ABSTRACT: Alzheimer's disease (AD) of the brain neocortex and age-related macular degeneration (AMD) of the retina are two complex neurodegenerative disorders, which (i) involve the progressive dysregulation and deterioration of multiple neurobiological signaling pathways, (ii) exhibit the temporal accumulation of pro-inflammatory lesions including the amyloid beta (Aβ) peptide-containing senile plaques of AD and the drusen of AMD, and (iii) culminate in an insidious inflammatory neurodegeneration ending, respectively, in neural cell atrophy and death and progressive loss of cognition and central visual function. Recent independent research studies have indicated that AD and AMD share common, pathological signaling defects and disease mechanisms at the molecular genetic level. Using high-integrity total RNA samples pooled from AD brain and AMD retina, microfluidic hybridization miRNA arrays, and bioinformatics, the current study was undertaken to quantify microRNA (miRNA) speciation and complexity common to both AD and AMD. These small non-coding (sncRNAs) are known to post-transcriptionally regulate multiple neurobiological pathways and an abundance of research information has already been generated on the roles of these miRNAs in pathological situations involving inflammatory neuropathology and neural cell decline. Here, for the first time, we report the sequence and abundance of a septet of sncRNAs including miRNA-7, miRNA-9-1, miRNA-23a/miRNA-27a, miRNA-34a, miRNA-125b-1, miRNA-146a, and miRNA-155 that are significantly increased in abundance and common to both AD-affected superior temporal lobe neocortex (Brodmann A22) and the AMD-affected macular region of the retina. Bioinformatics, miRNA-mRNA complementarity, next-gen RNA sequencing, and feature alignment analysis further indicate that these 7 up-regulated miRNAs have the potential to interact with and down-regulate ~ 9460 target messenger RNAs (mRNAs; about 3.5% of the genome) involved in the synchronization of amyloid production and clearance, phagocytosis, innate-immune, pro-inflammatory, and neurotrophic signaling and/or synaptogenesis in diseased tissues.

7 Article cGAS drives noncanonical-inflammasome activation in age-related macular degeneration. 2018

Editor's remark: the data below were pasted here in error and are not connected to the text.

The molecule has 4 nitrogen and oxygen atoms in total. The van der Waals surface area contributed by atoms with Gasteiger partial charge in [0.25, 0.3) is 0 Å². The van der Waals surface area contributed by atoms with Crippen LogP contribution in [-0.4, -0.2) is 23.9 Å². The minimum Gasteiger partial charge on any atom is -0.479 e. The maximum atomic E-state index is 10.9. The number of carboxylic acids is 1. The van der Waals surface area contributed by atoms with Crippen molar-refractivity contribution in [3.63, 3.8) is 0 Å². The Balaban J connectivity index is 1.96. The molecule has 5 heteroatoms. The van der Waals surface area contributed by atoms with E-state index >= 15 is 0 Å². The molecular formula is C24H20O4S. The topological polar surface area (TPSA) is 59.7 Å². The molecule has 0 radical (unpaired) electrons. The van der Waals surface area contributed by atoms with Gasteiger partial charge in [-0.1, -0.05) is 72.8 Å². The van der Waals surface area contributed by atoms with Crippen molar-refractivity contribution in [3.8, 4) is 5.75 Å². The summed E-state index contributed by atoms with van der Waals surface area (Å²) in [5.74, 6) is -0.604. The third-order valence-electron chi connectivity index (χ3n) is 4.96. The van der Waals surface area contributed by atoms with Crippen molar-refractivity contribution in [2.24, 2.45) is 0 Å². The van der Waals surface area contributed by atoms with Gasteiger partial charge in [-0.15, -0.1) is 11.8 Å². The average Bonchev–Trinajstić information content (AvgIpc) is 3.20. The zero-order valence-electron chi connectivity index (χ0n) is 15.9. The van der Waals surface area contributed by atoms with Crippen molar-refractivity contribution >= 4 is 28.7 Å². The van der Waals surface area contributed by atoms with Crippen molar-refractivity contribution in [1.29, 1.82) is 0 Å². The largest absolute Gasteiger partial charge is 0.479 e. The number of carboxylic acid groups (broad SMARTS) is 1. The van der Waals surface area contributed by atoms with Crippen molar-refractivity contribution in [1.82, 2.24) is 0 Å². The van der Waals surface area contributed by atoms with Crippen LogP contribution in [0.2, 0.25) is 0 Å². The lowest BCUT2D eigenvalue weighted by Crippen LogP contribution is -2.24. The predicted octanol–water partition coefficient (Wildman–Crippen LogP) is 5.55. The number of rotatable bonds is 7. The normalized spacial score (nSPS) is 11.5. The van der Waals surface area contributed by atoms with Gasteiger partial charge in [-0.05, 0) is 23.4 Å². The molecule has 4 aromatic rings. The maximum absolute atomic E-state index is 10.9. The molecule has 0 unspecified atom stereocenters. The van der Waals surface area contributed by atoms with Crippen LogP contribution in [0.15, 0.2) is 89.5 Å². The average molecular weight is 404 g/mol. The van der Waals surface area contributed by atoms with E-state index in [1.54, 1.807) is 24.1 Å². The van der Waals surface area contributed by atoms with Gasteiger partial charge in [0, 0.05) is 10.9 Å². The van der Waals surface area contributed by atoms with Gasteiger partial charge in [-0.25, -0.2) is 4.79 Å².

Kerur, Nagaraj / Fukuda, Shinichi / Banerjee, Daipayan / Kim, Younghee / Fu, Dongxu / Apicella, Ivana / Varshney, Akhil / Yasuma, Reo / Fowler, Benjamin J / Baghdasaryan, Elmira / Marion, Kenneth M / Huang, Xiwen / Yasuma, Tetsuhiro / Hirano, Yoshio / Serbulea, Vlad / Ambati, Meenakshi / Ambati, Vidya L / Kajiwara, Yuji / Ambati, Kameshwari / Hirahara, Shuichiro / Bastos-Carvalho, Ana / Ogura, Yuichiro / Terasaki, Hiroko / Oshika, Tetsuro / Kim, Kyung Bo / Hinton, David R / Leitinger, Norbert / Cambier, John C / Buxbaum, Joseph D / Kenney, M Cristina / Jazwinski, S Michal / Nagai, Hiroshi / Hara, Isao / West, A Phillip / Fitzgerald, Katherine A / Sadda, SriniVas R / Gelfand, Bradley D / Ambati, Jayakrishna. ·Center for Advanced Vision Science, University of Virginia School of Medicine, Charlottesville, Virginia, USA. · Department of Ophthalmology, University of Virginia School of Medicine, Charlottesville, Virginia, USA. · Department of Ophthalmology and Visual Sciences, University of Kentucky, Lexington, Kentucky, USA. · Department of Ophthalmology, University of Tsukuba, Ibaraki, Japan. · Doheny Eye Institute, Los Angeles, Los Angeles, California, USA. · Department of Ophthalmology, David Geffen School of Medicine, University of California-Los Angeles, Los Angeles, California, USA. · Department of Ophthalmology, Nagoya University Graduate School of Medicine, Nagoya, Japan. · Department of Ophthalmology, Nagoya City University Graduate School of Medical Sciences, Nagoya, Japan. · Department of Pharmacology, University of Virginia School of Medicine, Charlottesville, Virginia, USA. · Center for Digital Image Evaluation, Charlottesville, Virginia, USA. · Department of Psychiatry, Icahn School of Medicine at Mount Sinai, New York, New York, USA. · Department of Pharmaceutical Sciences, University of Kentucky, Lexington, Kentucky, USA. · Departments of Pathology and Ophthalmology, USC Roski Eye Institute, Keck School of Medicine of the University of Southern California, Los Angeles, California, USA. · Department of Immunology and Microbiology, University of Colorado School of Medicine, Aurora, Colorado, USA. · Gavin Herbert Eye Institute, University of California Irvine, Irvine, California, USA. · Tulane Center for Aging and Department of Medicine, Tulane University Health Sciences Center, New Orleans, Louisiana, USA. · Division of Dermatology, Department of Internal Related, Kobe University Graduate School of Medicine, Kobe, Japan. · Department of Urology, Wakayama Medical University, Wakayama, Japan. · Department of Microbial Pathogenesis and Immunology, Texas A&M University, College Station, Texas, USA. · Division of Infectious Diseases and Immunology, Department of Medicine, University of Massachusetts Medical School, Worcester, Massachusetts, USA. · Department of Biomedical Engineering, University of Virginia School of Medicine, Charlottesville, Virginia, USA. · Department of Pathology, University of Virginia School of Medicine, Charlottesville, Virginia, USA. · Department of Microbiology, Immunology, and Cancer Biology, University of Virginia School of Medicine, Charlottesville, Virginia, USA. ·Nat Med · Pubmed #29176737.